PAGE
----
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Not All Palmer Amaranth Plants Look the Same

TAGS: Crops
Not All Palmer Amaranth Plants Look the Same
Educator says it doesn't really matter; if it's an offshoot assume you need to control Palmer amaranth.

Let's hope you're fortunate enough not find Palmer amaranth in any of your fields. It's been positively identified in about one-fourth of Indiana counties. Most recently it was positively identified in Shelby County in south-central Indiana.

How did it get there? It's conjecture, but this field isn't on a livestock farm or near a big diary. No manure has been spread. But it does lie along a river. One theory is that the seed moved down stream, but no one knows from where or exactly how the process might work.

Scott Gabbard, Shelby County Extension ag educator, says that if you have river bottom fields in particular, it would pay to be looking for it.

Maybe, maybe not! This Palmer amaranth plant has a hair on the tip of leaves. However, not all Palmer amaranth plants do, scientists say. It's not a positive identification point.

Related: Palmer Amaranth Can Be Hard to Spot in Tall Beans

"If you find something that looks like it, bend back the petiole. If it is longer than the leaf and the plant looks like a pigweed, it's worth following up on. Take it to an extension office. The educator will likely want Bill Johnson, Purdue University weed specialist, or one of the other [Soil and Water Conservation Districts] scientists on staff to make a positive identification.

"What we're finding is that some don't look exactly like others," Gabbard says.

The plant has male and female versions. Since it has open pollination, he believes that is why some plants in the same population can look different.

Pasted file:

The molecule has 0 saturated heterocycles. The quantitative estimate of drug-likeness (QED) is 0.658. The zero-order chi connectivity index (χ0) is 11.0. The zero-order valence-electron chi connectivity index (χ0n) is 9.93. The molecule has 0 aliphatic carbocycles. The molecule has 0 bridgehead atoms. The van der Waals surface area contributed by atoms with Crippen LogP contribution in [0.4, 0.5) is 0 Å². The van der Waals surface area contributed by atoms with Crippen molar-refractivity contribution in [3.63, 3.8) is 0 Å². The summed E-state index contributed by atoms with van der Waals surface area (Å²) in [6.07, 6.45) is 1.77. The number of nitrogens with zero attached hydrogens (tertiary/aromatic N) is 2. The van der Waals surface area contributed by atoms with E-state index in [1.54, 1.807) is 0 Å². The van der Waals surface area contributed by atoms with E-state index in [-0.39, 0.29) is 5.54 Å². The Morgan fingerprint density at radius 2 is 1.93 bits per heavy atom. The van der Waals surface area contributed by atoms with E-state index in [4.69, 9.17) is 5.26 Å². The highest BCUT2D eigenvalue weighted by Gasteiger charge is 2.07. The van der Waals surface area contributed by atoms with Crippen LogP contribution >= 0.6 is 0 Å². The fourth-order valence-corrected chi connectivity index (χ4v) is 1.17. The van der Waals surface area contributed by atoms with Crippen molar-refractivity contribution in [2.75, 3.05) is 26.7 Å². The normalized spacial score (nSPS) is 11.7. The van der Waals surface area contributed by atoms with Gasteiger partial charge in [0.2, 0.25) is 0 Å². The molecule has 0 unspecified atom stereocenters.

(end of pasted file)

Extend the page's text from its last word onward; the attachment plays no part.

Some look for a watermark or hair on the tip of the leaf. While either one or both may be there, neither may be there and it is still Palmer amaranth. To complicate matters further, some tall waterhemp plants have been found with watermarks. That's why these watermarks, or chevrons, aren't positive identification for Palmer amaranth. However, they do signify that if the year present and the plant resembles a pigweed, it's worth identifying what species it is.

Related: A Week Can Make a Huge Difference in Palmer Amaranth Growth

Regardless of exactly what the plants look like, treatment will likely be the same. Get any you can out of your field now, roots and all, and plan on using a herbicide program designed for glyphosate and ALS resistant Palmer amaranth next season.


In the coffee shop, it is known as Palmer pigweed. In university circles, it is referred to as Palmer amaranth. Whatever you want to call it, this weed is the No. 1 weed to watch. Stay on top of your control plan with our new free report, Palmer Amaranth: Understanding the Profit Siphon in your Field.


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